We can all agree that 2020 has been an unforgettable year. With the 2020 presidential election coming to an end, it’s also clear that we are politically divided as a nation. Political discussions tend to spill over into the workplace, which can have an impact on working relationships. On top of everything else that HR is already dealing with, many of us are being called on to help bring political civility back into the workplace. Here are three suggestions for making a difference:
- Consistent and fair treatment of people’s opinions. We all have varying opinions on the direction of the country and the outcome of the 2020 election. Organizations and HR should enforce workplace policies fairly and consistently, treating all opinions with respect. Employees’ support of or opposition to political candidates should not result in discipline or termination. Ensure that there is no workplace bullying or retaliation. Hold everyone accountable. Competencies that promote communication, relationship-building and leadership will help lay a foundation for civility in the workplace.
- Health and wellness. If the past is any indication of the present or future, political controversies affect the health and wellness of employees. Continue to make employees’ emotional, mental and physical wellness a top priority at the end of 2020 and throughout 2021. Make information about wellness tools and resources available throughout the organization.
- Proactive conflict management. Acknowledge that there will always be underlying conflicts and disputes throughout the workplace. Embrace proactive techniques for managing them. While conflict is inevitable, the way we approach conflict management is a personal and organizational choice. Manage conflict fairly and consistently, just as you enforce workplace policies. Use effective communication methods, including following up and closing the loop. Don’t let conflict build; if you allow it to do so, it will escalate into an explosion, which is simply unacceptable. Treat people the way you want to be treated—it really is that simple.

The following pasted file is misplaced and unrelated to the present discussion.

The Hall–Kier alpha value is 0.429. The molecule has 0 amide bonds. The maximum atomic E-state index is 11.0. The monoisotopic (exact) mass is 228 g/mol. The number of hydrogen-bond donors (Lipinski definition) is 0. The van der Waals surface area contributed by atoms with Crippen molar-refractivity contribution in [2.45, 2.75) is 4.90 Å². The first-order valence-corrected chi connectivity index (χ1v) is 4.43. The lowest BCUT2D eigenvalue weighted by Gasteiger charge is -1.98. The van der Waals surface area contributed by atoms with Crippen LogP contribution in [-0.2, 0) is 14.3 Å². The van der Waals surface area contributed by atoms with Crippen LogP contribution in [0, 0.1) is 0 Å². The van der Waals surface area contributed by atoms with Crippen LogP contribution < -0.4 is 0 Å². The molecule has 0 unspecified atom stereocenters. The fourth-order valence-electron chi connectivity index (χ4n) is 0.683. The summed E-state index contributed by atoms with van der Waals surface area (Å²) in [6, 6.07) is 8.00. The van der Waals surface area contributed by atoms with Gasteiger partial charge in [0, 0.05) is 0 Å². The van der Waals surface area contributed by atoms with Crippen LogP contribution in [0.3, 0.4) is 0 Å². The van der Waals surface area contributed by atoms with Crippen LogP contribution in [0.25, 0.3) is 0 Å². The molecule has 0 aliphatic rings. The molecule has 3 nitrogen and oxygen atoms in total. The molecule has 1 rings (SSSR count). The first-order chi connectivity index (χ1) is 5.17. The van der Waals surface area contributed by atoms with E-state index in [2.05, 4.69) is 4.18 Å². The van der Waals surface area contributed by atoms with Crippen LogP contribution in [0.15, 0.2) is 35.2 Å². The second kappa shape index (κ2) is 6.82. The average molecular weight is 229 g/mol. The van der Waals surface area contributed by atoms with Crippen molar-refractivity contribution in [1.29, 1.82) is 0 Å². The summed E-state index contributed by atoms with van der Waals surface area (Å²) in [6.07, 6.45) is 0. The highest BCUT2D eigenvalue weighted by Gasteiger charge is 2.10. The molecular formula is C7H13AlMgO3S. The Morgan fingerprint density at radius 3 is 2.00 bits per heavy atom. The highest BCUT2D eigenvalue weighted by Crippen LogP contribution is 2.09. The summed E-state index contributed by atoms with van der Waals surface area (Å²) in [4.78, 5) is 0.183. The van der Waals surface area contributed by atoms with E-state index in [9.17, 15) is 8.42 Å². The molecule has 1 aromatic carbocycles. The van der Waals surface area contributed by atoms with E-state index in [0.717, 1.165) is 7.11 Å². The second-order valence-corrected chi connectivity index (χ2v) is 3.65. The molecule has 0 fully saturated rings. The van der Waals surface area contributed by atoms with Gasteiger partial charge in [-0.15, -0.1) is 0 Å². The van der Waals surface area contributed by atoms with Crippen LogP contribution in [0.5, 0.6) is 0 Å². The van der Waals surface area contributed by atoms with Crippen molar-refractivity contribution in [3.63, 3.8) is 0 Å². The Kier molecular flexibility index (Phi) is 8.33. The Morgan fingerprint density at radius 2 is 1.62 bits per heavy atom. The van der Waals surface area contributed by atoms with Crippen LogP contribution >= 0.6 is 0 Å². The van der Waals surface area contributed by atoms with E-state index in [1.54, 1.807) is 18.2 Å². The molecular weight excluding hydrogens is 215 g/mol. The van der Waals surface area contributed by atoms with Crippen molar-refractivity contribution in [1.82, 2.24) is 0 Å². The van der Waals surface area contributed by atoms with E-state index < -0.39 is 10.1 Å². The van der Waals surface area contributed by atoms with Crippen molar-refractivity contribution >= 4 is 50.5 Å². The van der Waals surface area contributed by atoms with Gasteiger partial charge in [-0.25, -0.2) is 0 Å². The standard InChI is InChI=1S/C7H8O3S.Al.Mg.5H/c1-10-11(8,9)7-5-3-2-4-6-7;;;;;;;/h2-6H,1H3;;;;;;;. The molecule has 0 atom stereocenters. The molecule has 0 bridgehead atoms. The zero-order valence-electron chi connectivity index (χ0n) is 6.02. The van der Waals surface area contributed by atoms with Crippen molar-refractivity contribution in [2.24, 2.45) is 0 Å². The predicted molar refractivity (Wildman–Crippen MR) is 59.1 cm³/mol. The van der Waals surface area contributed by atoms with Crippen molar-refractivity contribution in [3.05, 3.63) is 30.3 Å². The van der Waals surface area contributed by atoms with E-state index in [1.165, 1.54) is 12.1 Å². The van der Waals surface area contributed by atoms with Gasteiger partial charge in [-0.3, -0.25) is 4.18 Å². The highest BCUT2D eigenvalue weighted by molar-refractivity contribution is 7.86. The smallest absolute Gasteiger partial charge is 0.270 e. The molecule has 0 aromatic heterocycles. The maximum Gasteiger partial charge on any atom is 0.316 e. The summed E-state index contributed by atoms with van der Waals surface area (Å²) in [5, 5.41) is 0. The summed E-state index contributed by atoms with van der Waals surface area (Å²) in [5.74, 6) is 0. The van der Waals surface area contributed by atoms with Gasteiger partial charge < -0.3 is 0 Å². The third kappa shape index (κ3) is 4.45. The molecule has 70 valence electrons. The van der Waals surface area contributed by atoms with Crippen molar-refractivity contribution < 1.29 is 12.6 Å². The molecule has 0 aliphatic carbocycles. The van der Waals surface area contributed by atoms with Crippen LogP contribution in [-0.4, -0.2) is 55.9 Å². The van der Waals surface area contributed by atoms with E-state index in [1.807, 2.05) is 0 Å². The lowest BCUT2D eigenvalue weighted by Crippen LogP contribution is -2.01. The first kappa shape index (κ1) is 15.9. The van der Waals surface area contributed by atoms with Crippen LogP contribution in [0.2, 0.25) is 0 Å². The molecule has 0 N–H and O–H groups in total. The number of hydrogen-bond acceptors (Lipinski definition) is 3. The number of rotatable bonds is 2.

My personal approach to politics in the workplace: I do not discuss it, neither in my classes as a professor nor with most of my clients as a consultant. Students, organizations and workforces have their own opinions on politics, and embracing or not embracing these opinions is a losing model for an HR professional.
HR can set the tone for political civility in the workplace, regardless of your personal political preferences. Approach conflict one day at a time. Respect differences, make wellness a priority and manage conflict proactively.
Matthew W. Burr, SHRM-SCP, owner of Burr Consulting LLC in Elmira, N.Y., and co-owner of Labor Love, LLC, is an HR consultant, an assistant professor at Elmira College, and an on-call mediator and fact-finder for the New York State Public Employment Relations Board. He holds master’s degrees in business administration and human resources & industrial relations, and a Lean Six Sigma Green Belt.